Prediabetes Based on A1c Predicts Cardiovascular Risk Prediabetes Based on A1c Predicts Cardiovascular Risk

The study covered in this summary was published in Research Square as a preprint and has not yet been peer reviewed.

Key Takeaways

  • Prediabetes, as defined by the International Expert Committee (IEC) (A1c 6.0% to < 6.5%), was associated with significantly increased risk for major adverse cardiovascular events (MACE) compared with normoglycemia.

  • Newly diagnosed diabetes was associated with MACE based on all current common definitions.

  • The findings suggest using the IEC definition of prediabetes to identify patients at high risk for MACE who could benefit from early lifestyle interventions.

Why This Matters

  • The prevalence of prediabetes varies substantially according to different definitions.

  • A large proportion of patients with coronary intermediate lesions without a previously known history of diabetes have abnormal glycemic metabolism, suggesting the importance of screening for prediabetes or diabetes in this population.

  • Most previous studies have enrolled individuals with acute coronary syndrome or those with prior revascularization, rather than those with intermediate coronary lesions.

  • There is no current consensus as to the optimal definition of prediabetes to identify those at high risk of MACE.

Study Design

  • The study included 1532 patients with intermediate coronary lesions on coronary angiography who were not undergoing revascularization.

  • The primary endpoint was MACE, defined as a composite of all-cause death, nonfatal myocardial infarction (MI), and repeated revascularization therapy.

  • Prediabetes was defined as impaired fasting plasma glucose (FPG), according to World Health Organization (WHO) criteria (6.1 to < 7 mmol/L) or the American Diabetes Association (ADA) FPG-based definition (5.6 to < 7 mmol/L), or by A1c according to the ADA (5.7% to < 6.5%) or IEC (6.0% to < 6.5%) criteria.

Key Results

  • The proportions of patients who had prediabetes according to the IEC A1c-, ADA A1c -, WHO FPG-, and ADA FPG-based definitions were 27.4% (n = 419), 47.1% (721), 3.9% (60), and 10.3% (158), respectively.

  • A total of 197 MACE occurred during a median follow-up of 6.1 years, including 62 deaths, 31 MI, and 125 revascularizations (21 patients had both MI and revascularization).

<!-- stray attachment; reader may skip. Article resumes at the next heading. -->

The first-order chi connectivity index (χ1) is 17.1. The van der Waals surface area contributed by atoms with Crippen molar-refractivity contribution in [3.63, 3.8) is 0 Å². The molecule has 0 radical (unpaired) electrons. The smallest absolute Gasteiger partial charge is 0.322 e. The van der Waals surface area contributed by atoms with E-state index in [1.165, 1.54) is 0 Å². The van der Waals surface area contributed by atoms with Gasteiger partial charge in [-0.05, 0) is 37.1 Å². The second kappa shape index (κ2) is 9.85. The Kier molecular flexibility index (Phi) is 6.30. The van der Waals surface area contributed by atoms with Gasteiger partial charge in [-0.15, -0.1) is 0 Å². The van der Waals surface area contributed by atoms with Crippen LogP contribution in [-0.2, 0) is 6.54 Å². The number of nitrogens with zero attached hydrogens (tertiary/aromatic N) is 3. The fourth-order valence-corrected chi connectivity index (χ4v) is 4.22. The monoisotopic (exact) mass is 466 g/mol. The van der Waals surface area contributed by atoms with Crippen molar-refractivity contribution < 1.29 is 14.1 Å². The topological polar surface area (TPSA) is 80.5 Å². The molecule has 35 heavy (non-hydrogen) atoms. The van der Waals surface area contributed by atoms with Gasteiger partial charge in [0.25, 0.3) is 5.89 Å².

• According to the IEC A1c-based definition, a total of 7.8% (41) events, 13.8% (58) events, and 16.7% (98) events occurred among those with normoglycemia, prediabetes, and diabetes, respectively.

  • Compared with normal glucose metabolism, each category of abnormal glucose metabolism was associated with higher risk of MACE.

  • In multivariable analysis compared to the group with normoglycemia, the adjusted hazard ratios for MACE were 1.5 for prediabetes and 1.9 for diabetes.

  • There was no increased MACE risk with the other prediabetes definitions, while diabetes was associated with increased MACE according to the ADA A1c -, WHO FPG-, and ADA FPG-based definitions.

  • The best A1c cut-off for predicting MACE in patients without known diabetes was 6.0%, with a sensitivity of 0.667 and a specificity of 0.493.

Limitations

  • Oral glucose tolerance tests were not performed in most patients.

  • Only baseline A1c was collected.

  • Single center.

  • Retrospective design.

  • Potential unmeasured confounders.

Disclosures

This is a summary of a preprint research study, “Comparative prognostic value of different definitions of prediabetes in patients with angiographic coronary intermediate lesions: A prospective cohort study,” by Chenxi Song of the Chinese Academy of Medical Sciences and Peking Union Medical College, and colleagues. This summary is brought to you by Medscape. The study has not yet been peer reviewed.